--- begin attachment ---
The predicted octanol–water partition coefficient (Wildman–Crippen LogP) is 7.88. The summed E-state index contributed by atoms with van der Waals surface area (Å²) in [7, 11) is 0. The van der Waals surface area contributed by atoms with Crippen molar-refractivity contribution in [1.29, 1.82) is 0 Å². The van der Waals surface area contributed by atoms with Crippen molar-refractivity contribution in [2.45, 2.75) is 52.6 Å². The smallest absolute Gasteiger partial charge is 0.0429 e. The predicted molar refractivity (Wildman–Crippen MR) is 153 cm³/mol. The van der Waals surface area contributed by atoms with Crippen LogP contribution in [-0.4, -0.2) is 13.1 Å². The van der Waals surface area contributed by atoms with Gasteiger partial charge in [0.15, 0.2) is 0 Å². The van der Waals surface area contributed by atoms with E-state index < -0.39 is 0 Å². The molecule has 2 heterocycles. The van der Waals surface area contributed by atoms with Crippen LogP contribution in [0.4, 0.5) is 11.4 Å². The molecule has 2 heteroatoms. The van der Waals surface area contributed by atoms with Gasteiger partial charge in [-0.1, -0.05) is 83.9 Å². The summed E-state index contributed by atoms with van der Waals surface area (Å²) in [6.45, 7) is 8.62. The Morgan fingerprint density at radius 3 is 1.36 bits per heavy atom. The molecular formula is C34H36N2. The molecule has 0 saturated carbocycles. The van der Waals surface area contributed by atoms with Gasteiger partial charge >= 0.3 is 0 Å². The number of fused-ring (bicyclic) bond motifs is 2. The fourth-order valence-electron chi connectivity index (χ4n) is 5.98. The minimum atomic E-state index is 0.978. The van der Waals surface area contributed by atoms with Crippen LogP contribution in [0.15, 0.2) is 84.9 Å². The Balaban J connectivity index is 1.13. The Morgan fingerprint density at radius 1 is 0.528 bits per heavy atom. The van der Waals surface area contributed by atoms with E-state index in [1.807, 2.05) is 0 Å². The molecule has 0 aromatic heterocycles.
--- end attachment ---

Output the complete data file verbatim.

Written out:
The predicted octanol–water partition coefficient (Wildman–Crippen LogP) is 7.88. The summed E-state index contributed by atoms with van der Waals surface area (Å²) in [7, 11) is 0. The van der Waals surface area contributed by atoms with Crippen molar-refractivity contribution in [1.29, 1.82) is 0 Å². The van der Waals surface area contributed by atoms with Crippen molar-refractivity contribution in [2.45, 2.75) is 52.6 Å². The smallest absolute Gasteiger partial charge is 0.0429 e. The predicted molar refractivity (Wildman–Crippen MR) is 153 cm³/mol. The van der Waals surface area contributed by atoms with Crippen LogP contribution in [-0.4, -0.2) is 13.1 Å². The van der Waals surface area contributed by atoms with Gasteiger partial charge in [0.15, 0.2) is 0 Å². The van der Waals surface area contributed by atoms with E-state index < -0.39 is 0 Å². The molecule has 2 heterocycles. The van der Waals surface area contributed by atoms with Crippen LogP contribution in [0.4, 0.5) is 11.4 Å². The molecule has 2 heteroatoms. The van der Waals surface area contributed by atoms with Gasteiger partial charge in [-0.1, -0.05) is 83.9 Å². The summed E-state index contributed by atoms with van der Waals surface area (Å²) in [6.45, 7) is 8.62. The Morgan fingerprint density at radius 3 is 1.36 bits per heavy atom. The molecular formula is C34H36N2. The molecule has 0 saturated carbocycles. The van der Waals surface area contributed by atoms with Gasteiger partial charge >= 0.3 is 0 Å². The number of fused-ring (bicyclic) bond motifs is 2. The fourth-order valence-electron chi connectivity index (χ4n) is 5.98. The minimum atomic E-state index is 0.978. The van der Waals surface area contributed by atoms with Crippen LogP contribution in [0.15, 0.2) is 84.9 Å². The Balaban J connectivity index is 1.13. The Morgan fingerprint density at radius 1 is 0.528 bits per heavy atom. The van der Waals surface area contributed by atoms with E-state index in [1.807, 2.05) is 0 Å². The molecule has 0 aromatic heterocycles.